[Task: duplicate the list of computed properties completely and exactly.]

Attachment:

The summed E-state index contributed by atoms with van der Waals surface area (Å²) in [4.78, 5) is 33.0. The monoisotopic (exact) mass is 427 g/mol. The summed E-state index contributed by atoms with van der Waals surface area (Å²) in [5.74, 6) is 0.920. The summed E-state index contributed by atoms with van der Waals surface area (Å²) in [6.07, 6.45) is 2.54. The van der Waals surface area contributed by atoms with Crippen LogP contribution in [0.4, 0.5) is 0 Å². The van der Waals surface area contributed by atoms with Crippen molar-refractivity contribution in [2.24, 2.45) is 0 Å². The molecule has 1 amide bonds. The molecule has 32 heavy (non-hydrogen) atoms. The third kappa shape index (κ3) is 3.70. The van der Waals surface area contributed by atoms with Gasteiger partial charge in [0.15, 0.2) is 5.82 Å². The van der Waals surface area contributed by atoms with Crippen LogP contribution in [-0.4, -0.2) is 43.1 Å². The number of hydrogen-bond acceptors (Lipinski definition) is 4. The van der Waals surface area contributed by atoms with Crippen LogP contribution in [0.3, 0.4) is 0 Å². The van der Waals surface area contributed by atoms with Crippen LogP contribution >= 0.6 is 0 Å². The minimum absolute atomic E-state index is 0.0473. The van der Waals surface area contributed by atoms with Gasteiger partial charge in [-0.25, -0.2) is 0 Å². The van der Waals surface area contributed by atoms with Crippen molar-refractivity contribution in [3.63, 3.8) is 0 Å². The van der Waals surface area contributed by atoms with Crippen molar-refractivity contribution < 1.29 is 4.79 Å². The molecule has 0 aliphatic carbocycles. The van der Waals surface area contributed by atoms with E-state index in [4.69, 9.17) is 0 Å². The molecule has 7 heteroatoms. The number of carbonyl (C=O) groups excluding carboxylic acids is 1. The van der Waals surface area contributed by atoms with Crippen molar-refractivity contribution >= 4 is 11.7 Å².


The summed E-state index contributed by atoms with van der Waals surface area (Å²) in [4.78, 5) is 33.0. The monoisotopic (exact) mass is 427 g/mol. The summed E-state index contributed by atoms with van der Waals surface area (Å²) in [5.74, 6) is 0.920. The summed E-state index contributed by atoms with van der Waals surface area (Å²) in [6.07, 6.45) is 2.54. The van der Waals surface area contributed by atoms with Crippen LogP contribution in [0.4, 0.5) is 0 Å². The van der Waals surface area contributed by atoms with Crippen molar-refractivity contribution in [2.24, 2.45) is 0 Å². The molecule has 1 amide bonds. The molecule has 32 heavy (non-hydrogen) atoms. The third kappa shape index (κ3) is 3.70. The van der Waals surface area contributed by atoms with Gasteiger partial charge in [0.15, 0.2) is 5.82 Å². The van der Waals surface area contributed by atoms with Crippen LogP contribution in [-0.4, -0.2) is 43.1 Å². The number of hydrogen-bond acceptors (Lipinski definition) is 4. The van der Waals surface area contributed by atoms with Crippen LogP contribution in [0.3, 0.4) is 0 Å². The van der Waals surface area contributed by atoms with Crippen LogP contribution >= 0.6 is 0 Å². The minimum absolute atomic E-state index is 0.0473. The van der Waals surface area contributed by atoms with Gasteiger partial charge in [-0.25, -0.2) is 0 Å². The van der Waals surface area contributed by atoms with Crippen molar-refractivity contribution in [3.63, 3.8) is 0 Å². The van der Waals surface area contributed by atoms with Crippen molar-refractivity contribution < 1.29 is 4.79 Å². The molecule has 0 aliphatic carbocycles. The van der Waals surface area contributed by atoms with E-state index in [4.69, 9.17) is 0 Å². The molecule has 7 heteroatoms. The number of carbonyl (C=O) groups excluding carboxylic acids is 1. The van der Waals surface area contributed by atoms with Crippen molar-refractivity contribution >= 4 is 11.7 Å².